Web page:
It’s the $2 million question: Now that a three-year maintenance contract has expired for landscaping planted along the 120 Bypass and Highway 99 corridor will it survive the drought?
If it doesn’t spending $2 million in federal stimulus money under the American Recovery Act will have been for naught.
The City Council on Tuesday is scheduled to accept the contract with Suraez and Munoz Construction as complete for the Highway 99/120 Bypass Corridor Landscaping Project. All work has been completed including the three-year maintenance period. At the same time, city staff has determined no plant replacement is needed.
That means the landscaping project that cost $2,005,742.77 will be officially turned over to Caltrans for ongoing maintenance. Not a penny of that was city money as all of it came from the federal government. It is the biggest freeway landscaping project ever undertaken in the Northern San Joaquin Valley.
Originally, Manteca was moving forward with the Yosemite/99 landscaping project when it heard that the federal stimulus money for highways included a landscaping component. Since the project was ready to go, city leaders approached the San Joaquin Council of Government that serves as regional clearing house for state and federal transportation funds about maybe adding the second interchange into the mix. The securing of the federal funds meant Measure K money committed to the project was able to be used for other freeway landscaping elsewhere within San Joaquin County.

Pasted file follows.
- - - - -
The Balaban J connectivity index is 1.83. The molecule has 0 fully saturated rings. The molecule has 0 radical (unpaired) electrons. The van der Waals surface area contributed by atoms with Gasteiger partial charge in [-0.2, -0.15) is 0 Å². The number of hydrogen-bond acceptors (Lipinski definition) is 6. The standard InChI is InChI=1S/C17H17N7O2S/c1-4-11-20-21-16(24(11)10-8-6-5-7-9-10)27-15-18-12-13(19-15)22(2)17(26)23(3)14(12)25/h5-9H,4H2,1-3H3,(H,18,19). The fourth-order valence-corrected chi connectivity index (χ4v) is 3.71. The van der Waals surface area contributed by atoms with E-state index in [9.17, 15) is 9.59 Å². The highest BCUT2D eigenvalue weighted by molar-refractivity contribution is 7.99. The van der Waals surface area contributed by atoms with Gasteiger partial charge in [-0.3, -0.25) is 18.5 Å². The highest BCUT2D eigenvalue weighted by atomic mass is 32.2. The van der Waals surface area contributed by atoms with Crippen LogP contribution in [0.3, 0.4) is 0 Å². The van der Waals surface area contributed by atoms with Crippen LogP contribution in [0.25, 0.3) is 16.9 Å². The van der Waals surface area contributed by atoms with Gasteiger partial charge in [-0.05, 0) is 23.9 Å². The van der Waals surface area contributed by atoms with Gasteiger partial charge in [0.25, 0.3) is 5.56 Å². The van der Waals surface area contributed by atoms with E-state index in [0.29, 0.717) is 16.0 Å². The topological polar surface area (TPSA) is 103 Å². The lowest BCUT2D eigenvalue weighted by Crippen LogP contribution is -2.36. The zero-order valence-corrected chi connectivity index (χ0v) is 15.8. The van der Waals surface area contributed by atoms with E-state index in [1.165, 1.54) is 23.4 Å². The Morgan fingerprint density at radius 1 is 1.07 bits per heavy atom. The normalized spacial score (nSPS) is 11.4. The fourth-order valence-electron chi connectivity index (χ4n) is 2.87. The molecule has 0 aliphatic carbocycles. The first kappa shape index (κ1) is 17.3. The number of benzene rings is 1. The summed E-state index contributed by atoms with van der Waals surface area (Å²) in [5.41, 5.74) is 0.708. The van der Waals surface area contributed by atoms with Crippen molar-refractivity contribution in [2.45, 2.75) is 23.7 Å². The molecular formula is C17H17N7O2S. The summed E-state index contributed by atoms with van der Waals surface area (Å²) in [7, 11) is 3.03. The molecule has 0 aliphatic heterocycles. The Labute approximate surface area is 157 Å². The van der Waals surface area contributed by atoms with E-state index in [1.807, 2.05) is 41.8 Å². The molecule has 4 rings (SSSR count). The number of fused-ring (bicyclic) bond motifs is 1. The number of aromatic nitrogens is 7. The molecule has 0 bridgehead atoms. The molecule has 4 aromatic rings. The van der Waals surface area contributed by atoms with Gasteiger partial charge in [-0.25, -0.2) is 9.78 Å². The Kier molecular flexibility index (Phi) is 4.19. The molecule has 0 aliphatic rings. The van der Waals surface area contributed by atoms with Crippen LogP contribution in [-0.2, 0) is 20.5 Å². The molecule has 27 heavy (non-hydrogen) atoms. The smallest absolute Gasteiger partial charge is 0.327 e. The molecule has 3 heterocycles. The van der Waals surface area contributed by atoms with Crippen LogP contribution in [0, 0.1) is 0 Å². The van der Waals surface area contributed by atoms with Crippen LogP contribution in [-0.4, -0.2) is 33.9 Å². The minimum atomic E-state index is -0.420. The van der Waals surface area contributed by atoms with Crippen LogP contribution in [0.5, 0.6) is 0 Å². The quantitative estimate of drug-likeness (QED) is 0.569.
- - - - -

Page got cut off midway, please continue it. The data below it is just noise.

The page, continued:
The city is responsible only for the ongoing maintenance costs of the landscaping at the Yosemite Avenue and Highway 99 interchange. The rest is the responsibility of Caltrans.
The centerpiece of the landscaping project design is the Highway 99/120 Bypass interchange. When it reaches maturity, the interchange landscaping will resemble woodlands .It is the first time Caltrans has employed such a design that relies heavily on trees and shrubs that require less water and therefore are more suitable to the valley’s weather patterns.
The planting scheme called for taller trees in the back with heights scaling downward towards the roadway. The evergreen trees picked for the back were similar to the ones you’ll find along Center Street and the west side of Morezone Field.
Others in the mixture includes several oak trees, western red buds, Chinese pistache, and several others.
They were planted with chicken wire to protect roots from gophers.
At the same time mulch was placed in such a manner to serve as a fire break to slow down any fires to allowing firefighters a chance to knock down grass fires hopefully in time before they can damage trees. Designing fire breaks coupled with the fact mature woodlands is expected to minimize the growth of weeds plus block winds could ultimately mean that fires which are a routine occurrence on all quadrants of the interchange during the dry season will be substantially reduced.
Manteca’s last fire fatality was during a grass fire 11 years ago at the Highway 120 and Highway 99 interchange when thick smoke disorientated an elderly driver and he drove into the burning dry grass where his passenger died.
More than 1,700 trees and shrubs were planted as part of the project.
The council meets at 7 p.m. Tuesday at the Civic Center, 1001 W. Center St.